How are you identifying when the app "opens" versus when it is simply brought back from the background? As others have stated, simply navigating away from an activity doesn't close an app and this doesn't guarantee that when you launch an app from its icon that you're actually launching a new instance of it. The behavior you require doesn't fit with the lifecycle of an Android app. You need to abstract the fetching and clearing of your data in a way not so strictly tied to the app lifecycle. – Mike Yockey KE8ATC Dec 21 '10 at 17:06
up vote 10 down vote accepted

Beside onCreate() and onUpgrade() you can override onOpen(). Drop all tables there and call onCreate().

public class MyApplication extends Application {
    protected static final String           LOG_TAG = "MyApplication";

    private static DatabaseAdapter          mDb;

    private static MyApplication    mInstance;

     * @return The instance of the database adapter.
    public static DatabaseAdapter getDatabaseAdapter() {
        return mDb;

     * @return The instance of the application.
    public static Context getInstance() {
        return mInstance;

    public void onCreate() {
        Log.w(LOG_TAG, "Application::onCreate");
        mInstance = this;
        mDb = new DatabaseAdapter();

    public void onTerminate() {
        // Close the internal db

        Log.e(LOG_TAG, "::onTerminate::");

The advantage of subclassing Application is that this will be called always when your application is started or terminated. Independent of the activity that is started. Global operations like open/close a database should be placed here.


Base class for those who need to maintain global application state. You can provide your own implementation by specifying its name in your AndroidManifest.xml's tag, which will cause that class to be instantiated for you when the process for your application/package is created.

share|improve this answer
but this onOpen will be called each time i open the database in all the activitys on my app..... isn't it? and i dont want that, i want to be cleared only when my app starts – NullPointerException Dec 21 '10 at 13:25
I wonder if it may be faster to use DELETE FROM and clear out all of the records rather than dropping the tables and then recreating them. Unfortunately I can't test that right now, but it's another option. – McStretch Dec 21 '10 at 13:26
@AndroidUser99: You don't open/close the database in each activity, do you? You should open/close this in the Application class you extended! @McStretch: It might be a bit faster, but a delete from doesn't reset the autoincrement of your primary keys... – WarrenFaith Dec 21 '10 at 13:37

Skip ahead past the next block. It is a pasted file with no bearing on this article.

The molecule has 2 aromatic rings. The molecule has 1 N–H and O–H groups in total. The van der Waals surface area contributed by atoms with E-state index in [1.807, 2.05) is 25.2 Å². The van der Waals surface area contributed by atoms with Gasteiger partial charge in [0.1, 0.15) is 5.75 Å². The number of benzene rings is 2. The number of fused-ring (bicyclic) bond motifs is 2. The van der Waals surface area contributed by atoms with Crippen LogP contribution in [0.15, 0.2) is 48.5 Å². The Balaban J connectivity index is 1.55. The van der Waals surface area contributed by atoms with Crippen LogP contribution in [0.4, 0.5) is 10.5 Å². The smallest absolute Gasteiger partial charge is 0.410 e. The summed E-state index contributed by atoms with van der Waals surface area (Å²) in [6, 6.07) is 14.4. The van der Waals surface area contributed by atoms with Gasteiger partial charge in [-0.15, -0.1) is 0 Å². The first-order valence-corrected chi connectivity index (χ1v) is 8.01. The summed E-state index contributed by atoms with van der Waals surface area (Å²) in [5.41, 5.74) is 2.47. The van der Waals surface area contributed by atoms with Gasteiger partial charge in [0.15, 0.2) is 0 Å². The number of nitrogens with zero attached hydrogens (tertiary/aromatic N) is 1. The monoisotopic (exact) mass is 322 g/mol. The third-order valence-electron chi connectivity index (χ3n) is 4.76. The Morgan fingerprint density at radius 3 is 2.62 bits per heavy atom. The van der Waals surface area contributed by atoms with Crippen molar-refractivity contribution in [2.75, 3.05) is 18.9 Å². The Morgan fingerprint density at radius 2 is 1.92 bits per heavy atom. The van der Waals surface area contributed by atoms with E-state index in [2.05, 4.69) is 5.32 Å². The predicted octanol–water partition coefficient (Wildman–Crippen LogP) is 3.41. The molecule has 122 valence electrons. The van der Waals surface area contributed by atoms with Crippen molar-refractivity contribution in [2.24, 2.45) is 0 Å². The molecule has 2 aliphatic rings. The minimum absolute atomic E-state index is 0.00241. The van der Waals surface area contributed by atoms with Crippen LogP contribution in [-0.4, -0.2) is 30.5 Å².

sorry but i dont understand what you mean with application class i extend – NullPointerException Dec 21 '10 at 13:54
Just to be honest: it is a unkindly behavior to remove the "accepted" from the answer just because you have something more you want... the topic is 1 month old... – WarrenFaith Jan 19 '11 at 18:47

The quick and easy solution that I used was to delete the database file in the OnCreate() method by calling another method named doDBCheck(). The doDBCheck() looks for the file on the emulator/phone's file system and if it exists, remove it.

 private static final String DB_PATH = "data/data/<package name here>/databases/<db name>";

public void onCreate(Bundle savedInstanceState) {
    mainView = (TextView) findViewById(;


private void doDBCheck()
            File file = new File(DB_PATH);
    }catch(Exception ex)
share|improve this answer
its an easy solution for clear database ...great answer.. – ABC Dec 18 '13 at 14:12

Use the in-memory flag, so there is no need to clear it.

share|improve this answer
My first thought is this too. Fewer modification to exist code. (just database name to :momory:) – 正宗白布鞋 Nov 18 '13 at 1:45

There is a method you can use to tell SQLiteDatabase to delete one of the databases programatically like this:


You need the Context and the name of your database to delete.

You could stick this in your constructor that makes the connection to the SQLite Database.

More info: how to drop database in sqlite?

share|improve this answer